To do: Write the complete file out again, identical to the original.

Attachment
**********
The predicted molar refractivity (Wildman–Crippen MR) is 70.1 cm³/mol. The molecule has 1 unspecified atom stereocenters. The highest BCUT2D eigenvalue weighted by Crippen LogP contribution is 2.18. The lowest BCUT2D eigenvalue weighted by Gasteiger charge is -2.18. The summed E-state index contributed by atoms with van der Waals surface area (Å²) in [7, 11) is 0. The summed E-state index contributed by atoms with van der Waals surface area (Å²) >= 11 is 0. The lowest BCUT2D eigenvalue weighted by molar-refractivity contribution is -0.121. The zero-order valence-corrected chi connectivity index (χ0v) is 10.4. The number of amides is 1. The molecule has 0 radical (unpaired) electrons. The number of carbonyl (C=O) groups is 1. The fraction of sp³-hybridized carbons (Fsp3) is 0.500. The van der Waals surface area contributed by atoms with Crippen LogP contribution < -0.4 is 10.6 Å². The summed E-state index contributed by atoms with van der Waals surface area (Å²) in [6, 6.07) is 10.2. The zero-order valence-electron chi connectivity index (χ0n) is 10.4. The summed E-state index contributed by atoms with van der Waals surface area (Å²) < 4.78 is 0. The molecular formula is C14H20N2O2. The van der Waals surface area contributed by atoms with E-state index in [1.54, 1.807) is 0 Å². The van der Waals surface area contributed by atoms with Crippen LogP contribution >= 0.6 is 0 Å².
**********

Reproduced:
The predicted molar refractivity (Wildman–Crippen MR) is 70.1 cm³/mol. The molecule has 1 unspecified atom stereocenters. The highest BCUT2D eigenvalue weighted by Crippen LogP contribution is 2.18. The lowest BCUT2D eigenvalue weighted by Gasteiger charge is -2.18. The summed E-state index contributed by atoms with van der Waals surface area (Å²) in [7, 11) is 0. The summed E-state index contributed by atoms with van der Waals surface area (Å²) >= 11 is 0. The lowest BCUT2D eigenvalue weighted by molar-refractivity contribution is -0.121. The zero-order valence-corrected chi connectivity index (χ0v) is 10.4. The number of amides is 1. The molecule has 0 radical (unpaired) electrons. The number of carbonyl (C=O) groups is 1. The fraction of sp³-hybridized carbons (Fsp3) is 0.500. The van der Waals surface area contributed by atoms with Crippen LogP contribution < -0.4 is 10.6 Å². The summed E-state index contributed by atoms with van der Waals surface area (Å²) in [6, 6.07) is 10.2. The zero-order valence-electron chi connectivity index (χ0n) is 10.4. The summed E-state index contributed by atoms with van der Waals surface area (Å²) < 4.78 is 0. The molecular formula is C14H20N2O2. The van der Waals surface area contributed by atoms with E-state index in [1.54, 1.807) is 0 Å². The van der Waals surface area contributed by atoms with Crippen LogP contribution >= 0.6 is 0 Å².